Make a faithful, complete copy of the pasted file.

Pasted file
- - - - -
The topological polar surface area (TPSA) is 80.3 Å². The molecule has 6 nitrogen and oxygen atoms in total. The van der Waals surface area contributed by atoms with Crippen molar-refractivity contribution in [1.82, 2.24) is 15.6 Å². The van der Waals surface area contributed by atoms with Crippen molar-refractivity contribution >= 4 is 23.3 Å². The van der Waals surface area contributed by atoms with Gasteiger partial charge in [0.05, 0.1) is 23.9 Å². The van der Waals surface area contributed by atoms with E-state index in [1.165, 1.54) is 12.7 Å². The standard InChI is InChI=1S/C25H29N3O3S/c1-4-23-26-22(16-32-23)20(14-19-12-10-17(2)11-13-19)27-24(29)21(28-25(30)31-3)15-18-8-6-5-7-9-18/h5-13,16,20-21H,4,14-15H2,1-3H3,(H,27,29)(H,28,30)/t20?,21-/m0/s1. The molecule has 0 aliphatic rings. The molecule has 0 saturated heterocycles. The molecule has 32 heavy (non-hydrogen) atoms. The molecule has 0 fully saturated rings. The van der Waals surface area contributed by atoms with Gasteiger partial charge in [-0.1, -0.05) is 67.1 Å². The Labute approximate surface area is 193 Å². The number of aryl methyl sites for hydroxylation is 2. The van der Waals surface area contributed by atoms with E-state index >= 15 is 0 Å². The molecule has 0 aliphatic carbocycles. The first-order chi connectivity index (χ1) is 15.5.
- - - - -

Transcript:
The topological polar surface area (TPSA) is 80.3 Å². The molecule has 6 nitrogen and oxygen atoms in total. The van der Waals surface area contributed by atoms with Crippen molar-refractivity contribution in [1.82, 2.24) is 15.6 Å². The van der Waals surface area contributed by atoms with Crippen molar-refractivity contribution >= 4 is 23.3 Å². The van der Waals surface area contributed by atoms with Gasteiger partial charge in [0.05, 0.1) is 23.9 Å². The van der Waals surface area contributed by atoms with E-state index in [1.165, 1.54) is 12.7 Å². The standard InChI is InChI=1S/C25H29N3O3S/c1-4-23-26-22(16-32-23)20(14-19-12-10-17(2)11-13-19)27-24(29)21(28-25(30)31-3)15-18-8-6-5-7-9-18/h5-13,16,20-21H,4,14-15H2,1-3H3,(H,27,29)(H,28,30)/t20?,21-/m0/s1. The molecule has 0 aliphatic rings. The molecule has 0 saturated heterocycles. The molecule has 32 heavy (non-hydrogen) atoms. The molecule has 0 fully saturated rings. The van der Waals surface area contributed by atoms with Gasteiger partial charge in [-0.1, -0.05) is 67.1 Å². The Labute approximate surface area is 193 Å². The number of aryl methyl sites for hydroxylation is 2. The van der Waals surface area contributed by atoms with E-state index >= 15 is 0 Å². The molecule has 0 aliphatic carbocycles. The first-order chi connectivity index (χ1) is 15.5.